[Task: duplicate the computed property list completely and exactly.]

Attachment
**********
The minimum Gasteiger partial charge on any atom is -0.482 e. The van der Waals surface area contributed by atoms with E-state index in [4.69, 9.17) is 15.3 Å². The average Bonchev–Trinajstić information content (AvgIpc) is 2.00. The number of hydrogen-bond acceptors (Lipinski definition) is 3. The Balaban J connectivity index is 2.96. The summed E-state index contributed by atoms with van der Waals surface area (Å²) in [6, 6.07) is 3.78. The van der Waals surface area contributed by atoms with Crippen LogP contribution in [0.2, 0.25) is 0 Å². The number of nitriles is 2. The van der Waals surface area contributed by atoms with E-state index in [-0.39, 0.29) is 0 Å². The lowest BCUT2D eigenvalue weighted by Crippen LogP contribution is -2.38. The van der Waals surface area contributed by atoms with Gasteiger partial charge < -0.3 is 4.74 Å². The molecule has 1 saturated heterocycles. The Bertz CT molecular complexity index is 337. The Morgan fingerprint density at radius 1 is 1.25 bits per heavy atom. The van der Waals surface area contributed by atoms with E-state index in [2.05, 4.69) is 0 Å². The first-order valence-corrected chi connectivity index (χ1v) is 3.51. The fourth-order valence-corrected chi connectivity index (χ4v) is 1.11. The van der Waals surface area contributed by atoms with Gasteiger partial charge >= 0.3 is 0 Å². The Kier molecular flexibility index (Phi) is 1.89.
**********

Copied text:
The minimum Gasteiger partial charge on any atom is -0.482 e. The van der Waals surface area contributed by atoms with E-state index in [4.69, 9.17) is 15.3 Å². The average Bonchev–Trinajstić information content (AvgIpc) is 2.00. The number of hydrogen-bond acceptors (Lipinski definition) is 3. The Balaban J connectivity index is 2.96. The summed E-state index contributed by atoms with van der Waals surface area (Å²) in [6, 6.07) is 3.78. The van der Waals surface area contributed by atoms with Crippen LogP contribution in [0.2, 0.25) is 0 Å². The number of nitriles is 2. The van der Waals surface area contributed by atoms with E-state index in [-0.39, 0.29) is 0 Å². The lowest BCUT2D eigenvalue weighted by Crippen LogP contribution is -2.38. The van der Waals surface area contributed by atoms with Gasteiger partial charge < -0.3 is 4.74 Å². The molecule has 1 saturated heterocycles. The Bertz CT molecular complexity index is 337. The Morgan fingerprint density at radius 1 is 1.25 bits per heavy atom. The van der Waals surface area contributed by atoms with E-state index in [2.05, 4.69) is 0 Å². The first-order valence-corrected chi connectivity index (χ1v) is 3.51. The fourth-order valence-corrected chi connectivity index (χ4v) is 1.11. The van der Waals surface area contributed by atoms with Gasteiger partial charge >= 0.3 is 0 Å². The Kier molecular flexibility index (Phi) is 1.89.